plants will not require much water now and this should only be given
when the surface of the soil really begins to look dry. Most of the
foliage plants grown in pots make little growth at this season, which
is the resting period. Keep them out of draughts, and clean them.
Sponge the leaves over once a week with tepid water, and when you
water them at the roots use water of the same tem-perature as the
Primulas, cyclamen and cinerarias, now either in bloom
or making their flower buds, will respond well to a little feeding
once a week, and these, will require rather more water than the
plants which are more or less dormant.
bloom constantly and you can get varieties with either single or
African Violets are great favourites. Be
especially careful how you water these, and don't get moisture on the
Another good flowering plant is the Kalanchoe, whilst
geraniums make first-class winter-flowering plants on a sunny
YOU SHOULD BE DOING IN JULY
over the tops of beds planted with spring-flowering bulbs and see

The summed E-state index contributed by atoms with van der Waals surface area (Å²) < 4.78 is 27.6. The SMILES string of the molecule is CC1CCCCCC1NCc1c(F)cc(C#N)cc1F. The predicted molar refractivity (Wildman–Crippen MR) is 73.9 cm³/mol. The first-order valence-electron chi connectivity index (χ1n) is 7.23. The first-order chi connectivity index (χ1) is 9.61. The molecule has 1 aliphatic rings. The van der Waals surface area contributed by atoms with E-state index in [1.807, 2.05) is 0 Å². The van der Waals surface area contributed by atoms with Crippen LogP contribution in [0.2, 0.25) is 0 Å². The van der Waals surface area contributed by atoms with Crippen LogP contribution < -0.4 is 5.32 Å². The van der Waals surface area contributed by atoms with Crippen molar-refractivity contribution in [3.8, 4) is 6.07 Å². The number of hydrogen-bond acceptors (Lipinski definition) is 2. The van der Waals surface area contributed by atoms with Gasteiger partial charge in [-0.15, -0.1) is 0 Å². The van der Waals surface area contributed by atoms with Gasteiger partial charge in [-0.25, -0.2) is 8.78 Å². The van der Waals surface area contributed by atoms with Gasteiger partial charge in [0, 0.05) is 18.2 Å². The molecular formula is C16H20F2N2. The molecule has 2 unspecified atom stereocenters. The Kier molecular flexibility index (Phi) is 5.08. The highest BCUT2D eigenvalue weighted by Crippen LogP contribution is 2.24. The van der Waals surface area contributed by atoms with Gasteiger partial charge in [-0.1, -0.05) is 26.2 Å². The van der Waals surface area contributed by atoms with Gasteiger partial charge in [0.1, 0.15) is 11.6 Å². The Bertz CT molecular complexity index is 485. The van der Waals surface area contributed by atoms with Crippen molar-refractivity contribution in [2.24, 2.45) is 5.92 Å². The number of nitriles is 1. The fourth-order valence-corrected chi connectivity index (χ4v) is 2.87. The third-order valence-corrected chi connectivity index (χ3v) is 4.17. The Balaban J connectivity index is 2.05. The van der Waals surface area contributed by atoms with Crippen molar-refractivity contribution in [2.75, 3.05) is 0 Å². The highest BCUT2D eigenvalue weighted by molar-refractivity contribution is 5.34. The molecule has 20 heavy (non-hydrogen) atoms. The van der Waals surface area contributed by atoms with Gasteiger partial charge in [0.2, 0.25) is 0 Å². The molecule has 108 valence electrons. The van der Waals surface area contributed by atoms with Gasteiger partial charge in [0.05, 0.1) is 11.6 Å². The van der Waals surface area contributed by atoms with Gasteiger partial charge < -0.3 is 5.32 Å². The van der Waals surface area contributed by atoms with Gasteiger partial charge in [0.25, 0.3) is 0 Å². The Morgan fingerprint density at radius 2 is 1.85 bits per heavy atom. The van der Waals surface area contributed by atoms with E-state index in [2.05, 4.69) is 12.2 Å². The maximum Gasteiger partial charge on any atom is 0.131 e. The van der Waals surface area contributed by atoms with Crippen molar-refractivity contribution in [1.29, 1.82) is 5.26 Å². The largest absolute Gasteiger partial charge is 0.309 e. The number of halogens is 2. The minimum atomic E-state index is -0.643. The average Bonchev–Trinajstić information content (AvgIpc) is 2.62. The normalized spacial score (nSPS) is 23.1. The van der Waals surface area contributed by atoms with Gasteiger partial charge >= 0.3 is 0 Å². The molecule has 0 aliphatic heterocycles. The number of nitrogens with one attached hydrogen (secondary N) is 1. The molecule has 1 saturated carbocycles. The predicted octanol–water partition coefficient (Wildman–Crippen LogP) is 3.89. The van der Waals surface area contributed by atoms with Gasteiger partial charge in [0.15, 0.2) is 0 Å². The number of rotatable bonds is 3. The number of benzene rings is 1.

that the soil does not become too dry.
is pruning time
most ornamental shrubs.
All that is normally necessary is to thin out growth somewhat and
remove dead wood. When pruning hydrangeas cut back only those shoots
which have flowered. Many garden shrubs and hedges, parti-cularly
Pyracantha and quince, are host plants to fruit tree pests. When
spraying your fruit trees also therefore spray your roses and other
Sort over the stored Gladioli
and grade them into sizes. The larger ones can be planted in beds and
borders for blooming in summer and the smaller cormlets will develop
into flower-size corms if grown on for a season somewhere.
for the new
at your local nursery.
If you have a greenhouse a start can
now be made with the sowing of seeds of begonias, Streptocarpus and
Primula obconica for summer flowering.
In areas where lawns
come into growth early it is not too soon to start pre-paring for the
new season by thoroughly raking, brushing and spiking the turf.
stone fruits appreciate
plenty of lime in the soil. This may now be scattered over the
surface. In winter-rainfall areas take advantage of favourable
planting condi-tions to get in new trees and shrubs and to transplant
between winter-flowering bedding plants to break up the crust and
in cold areas and make a further planting for succession in
dis-tricts where potatoes are a winter crop.
over manure and compost the
ground well where it is intended to make an her-baceous or mixed
border in spring.
and succulents will
soon be coming into growth again and may have their water supply